Israel: Central Bank stands pat in January
January 7, 2019
At the first Monetary Committee meeting under the governorship of Amir Yaron on 7 January, the Bank of Israel held fire and kept the policy rate at 0.25% after it had raised the interest rate by 15 basis points in November. The decision was in line with market expectations and was taken on the grounds of stabilizing inflation near the lower bound of the Bank’s target range amid a moderating, but nonetheless more sustainable, pace of economic growth and heightened global economic risk stemming from factors such as trade protectionism.
The Bank noted that inflation has been stabilizing near the lower bound of the 1.0%–3.0% target range, and expects the rate to remain steady in the months ahead before picking up pace. Committee members anticipate the inflation rate returning towards the midpoint of the inflation target due to “continued wage increases” as well as “the economy being around full employment”. The unemployment rate stood at 4.1% at the end of November, thus remaining near a multi-year low.
Subsequently, continued robust domestic demand—driven by private consumption, fueled by the tight labor market—should buttress economic activity “at a pace […] around the long-term path”, according to the Committee. Moreover, data on job vacancies and wages “support the assessment that the economy is around full employment, thus creating a supply constraint”. While low unemployment bodes well for continued private consumption growth, it could prove to be a bottleneck for further growth in output as companies find it increasingly difficult to hire qualified staff.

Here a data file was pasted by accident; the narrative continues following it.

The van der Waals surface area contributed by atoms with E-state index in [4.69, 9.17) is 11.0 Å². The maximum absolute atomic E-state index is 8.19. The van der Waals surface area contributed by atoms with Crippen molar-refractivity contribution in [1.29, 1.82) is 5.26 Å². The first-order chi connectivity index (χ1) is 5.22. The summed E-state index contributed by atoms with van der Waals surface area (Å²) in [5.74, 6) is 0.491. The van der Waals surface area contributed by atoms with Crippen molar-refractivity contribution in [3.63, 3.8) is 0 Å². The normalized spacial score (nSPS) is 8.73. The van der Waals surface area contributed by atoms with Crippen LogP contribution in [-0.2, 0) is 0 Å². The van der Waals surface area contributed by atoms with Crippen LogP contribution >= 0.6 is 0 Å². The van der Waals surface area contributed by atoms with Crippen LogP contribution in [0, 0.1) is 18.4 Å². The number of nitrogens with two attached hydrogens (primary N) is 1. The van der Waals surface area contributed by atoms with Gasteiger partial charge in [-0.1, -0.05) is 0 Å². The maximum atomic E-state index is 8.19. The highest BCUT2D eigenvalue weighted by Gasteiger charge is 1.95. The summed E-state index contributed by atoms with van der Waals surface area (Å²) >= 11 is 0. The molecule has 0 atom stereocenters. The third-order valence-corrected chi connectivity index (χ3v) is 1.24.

Meanwhile, the external environment appears to be increasingly fragile as global growth momentum moderates amid heightening geopolitical risks, chiefly stemming from the trade spat between the world’s two largest economies. According to the Committee, such downside risks “are trickling down to the business activity of leading corporations”.
Although hinting at possible future rate hikes, the Bank struck a slightly more dovish tone in its press release. Summarizing this position, the Committee assessed “that the rising path of the interest rate in the future will be gradual and cautious, in a manner that supports a process at the end of which inflation will stabilize around the midpoint of the target range, and that supports economic activity.”
The next Monetary Committee meeting is scheduled for 25 February.
Israel Interest Rate Forecast
FocusEconomics Consensus Forecast panelists see the interest rate ending 2019 at 0.69%. For 2020, our panel sees the interest rate ending the year at 1.32%.
Author: Jan Lammersen, Economist